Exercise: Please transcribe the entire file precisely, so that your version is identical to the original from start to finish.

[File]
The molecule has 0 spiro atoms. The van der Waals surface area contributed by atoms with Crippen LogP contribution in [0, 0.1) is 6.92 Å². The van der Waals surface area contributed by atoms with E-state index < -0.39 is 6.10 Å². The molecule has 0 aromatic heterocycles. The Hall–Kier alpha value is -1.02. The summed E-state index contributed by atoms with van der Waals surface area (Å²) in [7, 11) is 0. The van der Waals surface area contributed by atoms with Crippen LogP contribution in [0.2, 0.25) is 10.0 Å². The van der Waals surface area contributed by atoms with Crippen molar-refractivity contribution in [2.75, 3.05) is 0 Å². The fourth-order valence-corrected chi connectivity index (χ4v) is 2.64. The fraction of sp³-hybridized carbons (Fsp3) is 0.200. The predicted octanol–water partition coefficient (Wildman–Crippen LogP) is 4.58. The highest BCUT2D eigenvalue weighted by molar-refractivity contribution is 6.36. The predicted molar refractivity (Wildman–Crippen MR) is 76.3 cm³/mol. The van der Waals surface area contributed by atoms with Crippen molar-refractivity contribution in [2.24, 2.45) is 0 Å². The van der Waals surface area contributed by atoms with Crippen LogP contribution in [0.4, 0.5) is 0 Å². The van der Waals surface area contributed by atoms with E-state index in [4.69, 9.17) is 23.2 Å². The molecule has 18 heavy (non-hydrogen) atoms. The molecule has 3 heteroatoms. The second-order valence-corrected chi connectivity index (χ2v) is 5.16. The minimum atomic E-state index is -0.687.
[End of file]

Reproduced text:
The molecule has 0 spiro atoms. The van der Waals surface area contributed by atoms with Crippen LogP contribution in [0, 0.1) is 6.92 Å². The van der Waals surface area contributed by atoms with E-state index < -0.39 is 6.10 Å². The molecule has 0 aromatic heterocycles. The Hall–Kier alpha value is -1.02. The summed E-state index contributed by atoms with van der Waals surface area (Å²) in [7, 11) is 0. The van der Waals surface area contributed by atoms with Crippen LogP contribution in [0.2, 0.25) is 10.0 Å². The van der Waals surface area contributed by atoms with Crippen molar-refractivity contribution in [2.75, 3.05) is 0 Å². The fourth-order valence-corrected chi connectivity index (χ4v) is 2.64. The fraction of sp³-hybridized carbons (Fsp3) is 0.200. The predicted octanol–water partition coefficient (Wildman–Crippen LogP) is 4.58. The highest BCUT2D eigenvalue weighted by molar-refractivity contribution is 6.36. The predicted molar refractivity (Wildman–Crippen MR) is 76.3 cm³/mol. The van der Waals surface area contributed by atoms with Crippen molar-refractivity contribution in [2.24, 2.45) is 0 Å². The van der Waals surface area contributed by atoms with Crippen LogP contribution in [0.4, 0.5) is 0 Å². The van der Waals surface area contributed by atoms with E-state index in [4.69, 9.17) is 23.2 Å². The molecule has 18 heavy (non-hydrogen) atoms. The molecule has 3 heteroatoms. The second-order valence-corrected chi connectivity index (χ2v) is 5.16. The minimum atomic E-state index is -0.687.